Last week, China imposed tight restrictions on the publication of academic research linked to the origins of the coronavirus. As Rogin notes, its government won’t answer even basic questions on the topic, and has tried to suppress investigations into the possible involvement of the two labs in Wuhan. “Beijing has yet to provide US experts with samples of the novel coronavirus collected from the earliest cases,” Rogin writes. A Shanghai lab that published the virus genome in January “was quickly shut down by authorities for ‘rectification.’”
Journalists have rightly been keen to refute Trump’s blame-shifting and point-scoring exercises, as well as claims from other actors with an anti-China ax to grind. Still, what we know about the virus is dwarfed by what we don’t. Often, uncertainty has stemmed from legitimate scientific disagreement, but it has stemmed, too, from attempts to deny and deflect—and on that score, China has been a serious, if not a lone, offender.
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Just because a conspiracy theory is later proven to have merit doesn’t make it not a conspiracy theory; their defining trait is belief in the absence of evidence. The most useful response, here, is not to get sucked into the right-wing fever swamps, but to isolate legitimate questions, and try and report out the answers. As Rogin writes, the coronavirus origin story “is not just about blame. It’s crucial to understanding how the novel coronavirus pandemic started because that informs how to prevent the next one.”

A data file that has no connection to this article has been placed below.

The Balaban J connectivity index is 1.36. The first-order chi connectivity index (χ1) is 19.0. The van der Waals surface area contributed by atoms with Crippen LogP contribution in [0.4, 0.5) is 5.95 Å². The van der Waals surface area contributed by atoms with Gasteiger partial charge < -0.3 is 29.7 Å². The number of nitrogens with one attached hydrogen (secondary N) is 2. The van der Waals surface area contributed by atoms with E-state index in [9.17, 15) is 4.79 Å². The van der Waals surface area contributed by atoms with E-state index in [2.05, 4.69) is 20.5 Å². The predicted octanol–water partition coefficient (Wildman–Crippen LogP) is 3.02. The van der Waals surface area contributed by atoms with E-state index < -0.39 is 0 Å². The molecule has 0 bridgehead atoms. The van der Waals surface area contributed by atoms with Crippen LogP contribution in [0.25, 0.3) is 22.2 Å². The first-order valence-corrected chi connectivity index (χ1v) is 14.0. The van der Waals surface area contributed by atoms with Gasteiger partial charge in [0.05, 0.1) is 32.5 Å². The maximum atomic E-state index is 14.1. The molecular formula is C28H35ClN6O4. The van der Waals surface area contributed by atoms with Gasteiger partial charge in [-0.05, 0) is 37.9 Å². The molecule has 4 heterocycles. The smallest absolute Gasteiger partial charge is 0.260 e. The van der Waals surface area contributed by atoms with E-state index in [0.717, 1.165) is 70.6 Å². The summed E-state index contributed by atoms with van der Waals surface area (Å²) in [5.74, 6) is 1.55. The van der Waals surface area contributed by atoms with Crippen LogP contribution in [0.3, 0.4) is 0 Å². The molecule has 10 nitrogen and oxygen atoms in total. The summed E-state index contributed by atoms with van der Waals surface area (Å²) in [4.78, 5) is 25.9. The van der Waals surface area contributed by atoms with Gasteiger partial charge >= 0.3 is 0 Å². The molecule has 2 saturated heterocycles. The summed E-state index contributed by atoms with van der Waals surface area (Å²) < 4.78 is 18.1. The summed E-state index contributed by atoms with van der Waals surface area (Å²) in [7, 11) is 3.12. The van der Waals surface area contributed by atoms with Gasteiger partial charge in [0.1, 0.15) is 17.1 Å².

Jon Allsop is a freelance journalist. He writes CJR’s newsletter The Media Today. Find him on Twitter @Jon_Allsop. This article originally appeared at Columbia Journalism Review with the title China, conspiracy theories, and the murky coronavirus origin story. We are reproducing it given the huge public interest in the subject.
The views expressed in this article are the author’s own and do not necessarily reflect the editorial policy of Global Village Space.